Sister Jean



If you want to talk about life, then you can talk to Sister Jean. 


This story was first published in I Love Chatsworth Road magazine. Available to order here. 




As I enter the Wayside Community Centre, I am welcomed by the 1970s Slade anthem “Merry Christmas Everyone” belting out at full volume. Within minutes of removing my coat, I am invited to join in with what turns out to be a very energetic workout, despite how easy the ladies are making it look! It is with some relief that I am able to stop when Jean John, or Sister Jean as she is known locally, emerges from her office with a beaming smile and a warmth that infuses the room and is almost tangible.


This tall, handsome, beautifully presented woman thanks me for coming and leads me downstairs to the ‘quiet space’ where we draw up chairs and sit close, recalling the first time we met. I had just moved to East London from South London at a time when I needed to make changes to my life that could no longer be avoided or postponed. It was a very reflective time for me; I knew hardly anyone and very little of the area. As a lover of charity shops, and the wondrous items that people decide for one reason or another can be loved better by someone else, I was soon drawn to the Wayside charity shop. I found great stuff in there, but what I had not expected to discover was the heart of Chatsworth Road.


Wayside is not just a charity shop. It is a charity for the community, a drop-in centre that offers friendship, companionship and the opportunity to socialise, share life experiences and encourage each other in our pursuits. The Centre offers health and fitness activities, exercise classes, Quadrille dance classes, monthly coffee mornings and day trips away. For those experiencing loss, stress, or trauma, there are prayer fellowships open to everyone regardless of faith, and help on a one-to-one support basis with Sister Jean. All of this has resulted from Sister Jean’s tireless work and efforts over many years, since her arrival in England from the Caribbean island of St Vincent where she was born. She graciously accepts my voiced awe at her unwavering contribution to her community, but explains her life and arrival here simply:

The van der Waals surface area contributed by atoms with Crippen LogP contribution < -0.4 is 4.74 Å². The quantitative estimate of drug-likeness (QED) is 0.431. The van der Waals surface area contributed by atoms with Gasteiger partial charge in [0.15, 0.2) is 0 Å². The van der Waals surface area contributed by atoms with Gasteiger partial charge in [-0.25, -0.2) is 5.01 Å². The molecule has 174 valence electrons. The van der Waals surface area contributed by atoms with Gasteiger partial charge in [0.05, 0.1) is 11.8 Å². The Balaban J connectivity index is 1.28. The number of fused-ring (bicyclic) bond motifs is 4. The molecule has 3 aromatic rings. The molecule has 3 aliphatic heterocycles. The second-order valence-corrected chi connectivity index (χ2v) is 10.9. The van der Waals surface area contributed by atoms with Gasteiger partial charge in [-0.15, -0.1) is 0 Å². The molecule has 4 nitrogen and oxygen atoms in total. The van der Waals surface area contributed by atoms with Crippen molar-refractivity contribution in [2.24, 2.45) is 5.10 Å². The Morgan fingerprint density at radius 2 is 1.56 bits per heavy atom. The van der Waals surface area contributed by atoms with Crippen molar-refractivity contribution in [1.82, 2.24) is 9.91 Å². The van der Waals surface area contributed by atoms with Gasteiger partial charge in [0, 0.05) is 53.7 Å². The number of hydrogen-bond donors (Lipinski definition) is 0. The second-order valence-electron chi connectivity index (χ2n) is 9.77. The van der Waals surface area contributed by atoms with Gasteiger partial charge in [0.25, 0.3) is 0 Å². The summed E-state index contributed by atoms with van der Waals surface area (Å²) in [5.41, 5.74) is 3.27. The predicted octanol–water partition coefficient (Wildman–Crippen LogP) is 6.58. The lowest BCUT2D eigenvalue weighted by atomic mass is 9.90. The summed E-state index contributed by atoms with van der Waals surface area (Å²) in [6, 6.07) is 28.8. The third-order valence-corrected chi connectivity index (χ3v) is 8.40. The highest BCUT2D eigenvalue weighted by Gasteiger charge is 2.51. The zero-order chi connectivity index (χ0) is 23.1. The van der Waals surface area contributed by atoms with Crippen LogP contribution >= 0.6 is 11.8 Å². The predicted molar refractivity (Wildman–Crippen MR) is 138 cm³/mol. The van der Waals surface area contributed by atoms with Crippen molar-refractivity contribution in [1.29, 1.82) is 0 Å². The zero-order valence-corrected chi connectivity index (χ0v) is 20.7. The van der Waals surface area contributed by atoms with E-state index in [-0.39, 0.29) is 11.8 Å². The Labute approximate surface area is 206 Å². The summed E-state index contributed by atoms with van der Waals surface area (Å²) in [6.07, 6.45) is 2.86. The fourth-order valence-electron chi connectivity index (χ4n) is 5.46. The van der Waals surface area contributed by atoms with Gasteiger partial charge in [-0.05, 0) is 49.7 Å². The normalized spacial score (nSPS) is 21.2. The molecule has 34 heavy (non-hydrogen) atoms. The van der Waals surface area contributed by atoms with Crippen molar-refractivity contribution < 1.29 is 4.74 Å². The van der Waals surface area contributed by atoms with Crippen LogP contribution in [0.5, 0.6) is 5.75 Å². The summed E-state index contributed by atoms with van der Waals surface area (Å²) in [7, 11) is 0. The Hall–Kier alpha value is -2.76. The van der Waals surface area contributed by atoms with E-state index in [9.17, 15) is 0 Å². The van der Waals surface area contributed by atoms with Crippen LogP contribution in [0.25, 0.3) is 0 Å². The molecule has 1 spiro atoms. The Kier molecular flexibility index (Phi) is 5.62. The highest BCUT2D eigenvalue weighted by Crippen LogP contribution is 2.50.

“I had no one to talk to and that gave me a passion for people; people are all that concerns me. The health of people, the welfare of people - that’s my food, that’s my life!”


Growing up in St Vincent, Sister Jean acknowledges that she was “a rather sickly child.” Chronic asthma meant that she spent a lot of time away from school, but she was a bright student and was allowed to skip classes and still take her final school exams. She admits to never caring much for parties or socialising in the ways expected of her peers, who would put her down and tell her, “Jean, you are nothing”. Feelings of inferiority followed and, unable to conform to the behaviour and norms of her peers, she felt unloved for who she was, which in turn led to feelings of loneliness and isolation. In the years to follow, Jean would try to take her life three times. “I was age 14 the first time. I thought you had to die to find peace.”


Mercifully unsuccessful, Jean went on to graduate from school at 16 and, keen to study business, enrolled at a business college where she studied typing and bookkeeping. Soon after, a car accident caused serious injury to her feet and rendered her housebound for nearly four years. She recalls, “I only left home to go to hospital for daily injections; I developed an abscess which wasn’t getting any better. I stayed indoors while I watched all my friends get married and so on, but I continued doing my typing. I would type letters for people and I did a lot of reading. I always wanted to do something with my life.”